Which leads me back to why the upcoming YSC Research Think Tank is so important.  A study presented at last year’s San Antonio Breast Cancer Symposium appeared to show that breast cancer in women diagnosed at age 40 or younger responds differently to chemotherapy—almost as if it is a different disease.  Yet this disease is not being systematically studied in this group of women. This is a perfect example as to why we need to focus researchers to help make a measurable impact in the lives of young women affected by breast cancer.

While I have been looking forward to the Think Tank meeting since last July, my excitement has been somewhat dampened by the tears I’ve shed since Kat’s sudden death last September.  Kat had a remarkable talent for cutting through the scientific doublespeak and getting to the heart of the issue or the hole in the science.  She respected the researchers, but she also commanded their respect due to her depth of scientific knowledge and her ability to clearly articulate the survivors’ perspective.  She was never intimidated by the researchers she met because she believed we could only truly find a cure if advocates and scientists worked together.  While I know that others had a part in initiating this Think Tank, it truly reflects Kat’s heart and soul.  It hurts to know she won’t be physically present at the conference she planned to lead, but I hope that I, along with all the advocates and scientists, can channel her spirit as we work to outline the necessary research strategy it will take to improve the lives of young women affected by breast cancer.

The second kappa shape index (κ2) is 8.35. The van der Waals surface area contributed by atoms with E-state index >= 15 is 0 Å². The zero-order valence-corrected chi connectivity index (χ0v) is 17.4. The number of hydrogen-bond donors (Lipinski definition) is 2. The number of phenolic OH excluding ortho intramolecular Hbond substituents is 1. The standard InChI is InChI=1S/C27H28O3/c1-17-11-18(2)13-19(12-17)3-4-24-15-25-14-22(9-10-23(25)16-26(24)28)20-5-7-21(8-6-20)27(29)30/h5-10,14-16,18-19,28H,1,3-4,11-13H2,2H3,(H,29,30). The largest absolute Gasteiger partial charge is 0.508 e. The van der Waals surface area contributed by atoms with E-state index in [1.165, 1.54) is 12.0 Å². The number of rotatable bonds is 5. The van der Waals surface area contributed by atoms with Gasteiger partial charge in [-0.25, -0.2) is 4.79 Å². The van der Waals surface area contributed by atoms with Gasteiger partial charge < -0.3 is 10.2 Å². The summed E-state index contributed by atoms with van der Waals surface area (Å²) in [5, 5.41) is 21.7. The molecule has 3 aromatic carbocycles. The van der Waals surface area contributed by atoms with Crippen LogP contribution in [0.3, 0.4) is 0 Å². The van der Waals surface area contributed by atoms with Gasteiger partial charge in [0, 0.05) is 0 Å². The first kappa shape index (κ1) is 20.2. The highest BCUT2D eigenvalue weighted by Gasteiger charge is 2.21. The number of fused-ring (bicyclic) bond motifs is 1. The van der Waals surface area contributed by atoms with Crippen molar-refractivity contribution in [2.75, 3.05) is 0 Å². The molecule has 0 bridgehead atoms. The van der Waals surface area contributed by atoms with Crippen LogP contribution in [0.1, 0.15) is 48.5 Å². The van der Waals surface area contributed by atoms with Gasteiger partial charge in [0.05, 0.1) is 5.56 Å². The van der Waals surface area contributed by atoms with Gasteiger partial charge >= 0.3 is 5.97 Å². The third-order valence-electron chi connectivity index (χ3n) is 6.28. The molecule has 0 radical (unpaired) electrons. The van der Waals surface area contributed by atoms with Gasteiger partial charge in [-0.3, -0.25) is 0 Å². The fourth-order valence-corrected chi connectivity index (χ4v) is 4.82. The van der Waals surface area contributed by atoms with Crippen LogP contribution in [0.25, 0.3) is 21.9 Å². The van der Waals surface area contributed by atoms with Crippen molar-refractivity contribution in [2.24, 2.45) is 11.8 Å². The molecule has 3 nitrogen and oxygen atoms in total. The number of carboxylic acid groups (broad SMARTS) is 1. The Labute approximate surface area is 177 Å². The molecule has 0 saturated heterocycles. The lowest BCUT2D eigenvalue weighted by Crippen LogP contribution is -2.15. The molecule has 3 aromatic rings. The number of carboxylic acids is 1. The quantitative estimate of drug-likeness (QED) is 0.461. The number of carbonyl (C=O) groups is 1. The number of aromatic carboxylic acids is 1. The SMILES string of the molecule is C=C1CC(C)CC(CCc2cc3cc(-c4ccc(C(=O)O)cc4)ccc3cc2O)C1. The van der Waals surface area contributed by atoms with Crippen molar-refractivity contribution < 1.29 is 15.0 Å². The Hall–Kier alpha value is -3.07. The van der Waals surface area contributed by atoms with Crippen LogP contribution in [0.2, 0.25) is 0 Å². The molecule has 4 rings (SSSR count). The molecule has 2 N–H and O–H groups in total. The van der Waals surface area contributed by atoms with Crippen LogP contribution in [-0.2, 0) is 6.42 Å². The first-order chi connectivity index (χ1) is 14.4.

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Categories: Guest Bloggers

Thoughts on World Cancer Day

WCDToday is World Cancer Day (http://www.worldcancerday.org/), which I have to be honest, I don’t know if I really get. While I love the idea of dispelling the myths around the disease, I don’t know if we need a special day to do that. Maybe if on this day everyone that has been diagnosed with cancer was given the day off from work – now that would be interesting and worth celebrating.

Many different groups hope that this day will be a day to call attention to the disease itself – but I would be surprised if there was an adult on this planet that has not heard of cancer – awareness of the disease is not going to stop people from dying.

I think that on World Cancer Day two things should happen – the media should dedicate their coverage to advances in science to beating the disease and there should be a world-wide competition to finding a cure.  Oh … And all survivors should take the day off from work.

As a person who has heard the words “you have cancer” – I don’t need a special day to remind me – I remember every day while I battle side effects of treatment and support friends and family who are also survivors.

What about all of those people in the world that have cancer and don’t have access to modern pain medicine and treatment? What about those small organizations that are struggling to serve underserved populations that have been forgotten all over the world? What about all the children that have to face the disease before they have even learned to walk?